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Breast cancer is the most common cancer  (excluding  non-melanoma skin cancer) among women in the U.S.  One in eight women will be diagnosed with it at some point in their lives.  October is National Breast Cancer Awareness Month, and the women of action sports have dedicated themselves to raise awareness and support the fight against breast cancer.

After losing her mom to the disease, motocross racer Laurie Cary started MX Ride for the Cause.  This annual event takes place in Cahuilla Creek and features much more than just riding and demos.  There’s a bra parade, an auction, a raffle, food, and a dance floor.  Proceeds go to Michelle’s Place, a breast cancer resource center in California.  This year’s MX Ride for the Cause takes place on Saturday, October 1.

Another California-based organization, Boarding for Breast Cancer, is raising awareness in the snow, skate, and surf communities.  It was founded by snowboarders Tina Basic and Shannon Dunn, video game producer Lisa Hudson, and writer Kathleen Gasperini, all of whom had a friend battling breast cancer.  B4BC makes appearances at many events, including the X Games and the Warped Tour.  It also sponsors some of the top boarders in the world: Hannah Teter, Tara Dakides, Lyn-z Adams Hawkins, and Mary Osbourne.  Be sure to check out the B4BC website for information on future events, survivor stories, and how to protect yourself and get involved in the fight against breast cancer.

Remember: check your breasts monthly (at around the same time) because no one else, not even your doctor, knows your body like you do.  If you’re 40 or older, be sure to get an annual mammogram.  Guys, keep an eye out for suspicious lumps on your body too because men get breast cancer too.  The key to winning the battle is early detection.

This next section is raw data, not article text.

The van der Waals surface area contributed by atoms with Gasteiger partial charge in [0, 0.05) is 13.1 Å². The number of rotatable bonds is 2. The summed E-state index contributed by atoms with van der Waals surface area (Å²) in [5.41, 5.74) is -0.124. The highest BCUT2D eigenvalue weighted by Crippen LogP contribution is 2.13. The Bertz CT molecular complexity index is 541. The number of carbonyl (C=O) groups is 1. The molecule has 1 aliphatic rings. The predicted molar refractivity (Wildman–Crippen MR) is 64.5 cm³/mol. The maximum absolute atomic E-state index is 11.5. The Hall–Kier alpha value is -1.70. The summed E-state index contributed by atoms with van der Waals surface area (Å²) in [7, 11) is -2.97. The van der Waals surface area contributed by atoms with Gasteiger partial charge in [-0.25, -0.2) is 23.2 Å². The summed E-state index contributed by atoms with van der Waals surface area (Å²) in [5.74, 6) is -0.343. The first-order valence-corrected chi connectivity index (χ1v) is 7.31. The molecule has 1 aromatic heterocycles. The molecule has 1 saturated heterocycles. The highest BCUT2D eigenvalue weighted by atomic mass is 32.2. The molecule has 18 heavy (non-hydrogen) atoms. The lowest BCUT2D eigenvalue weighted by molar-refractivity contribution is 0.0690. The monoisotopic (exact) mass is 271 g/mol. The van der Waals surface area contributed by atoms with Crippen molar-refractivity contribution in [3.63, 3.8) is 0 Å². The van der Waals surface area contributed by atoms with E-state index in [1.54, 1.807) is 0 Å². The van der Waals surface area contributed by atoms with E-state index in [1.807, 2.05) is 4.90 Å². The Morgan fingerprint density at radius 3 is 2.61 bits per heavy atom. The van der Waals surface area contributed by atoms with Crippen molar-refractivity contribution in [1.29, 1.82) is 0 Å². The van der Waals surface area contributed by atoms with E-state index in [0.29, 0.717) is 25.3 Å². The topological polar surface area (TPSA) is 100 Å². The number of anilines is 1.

While FMX riders may laugh in the face of danger, I bet they still find marriage proposals to be frightening.  About a month ago, Travis Pastrana popped the question to his skater girlfriend Lyn-Z Adams Hawkins at the Nitro Circus show in Vegas, and he was so nervous that he wound up doing it earlier than planned.  The video clip is pretty spectacular; leave it to the moto guys to take a more unconventional approach to proposing.  I’m a sucker for romance so here are my top 3 proposals by (or to) FMX riders.

3. Adam Jones gets down on one knee post-competition.
Photobucket Photo from EXPN.com
I was looking through pictures of an WFA contest a few years ago, and I came across a shot of Adam’s proposal. It was so cute that I saved it. Random fact about Adam’s wife (whose name is slipping my mind): she is the girl who smells his armpits in the “double pits to chesty” Axe commercial.

2. Travis Pastrana proposes to Lyn-Z Adams Hawkins on the Mega Ramp.

I’d say that was the best stunt of the night. Congratulations to those two! For a clip of the full proposal, go here.

1. Pink pops the question to Carey Hart in the middle of the race.
Photobucket Photo from People.
I’m a fan of unconventionality, and it was pretty awesome that Pink wrote her proposal on the pit board (plus “I’m serious!”) and then told Carey to go back and race since she wasn’t planning on marrying a “loser”. Recently they welcomed a baby girl, Willow Sage, into their family so congrats to them!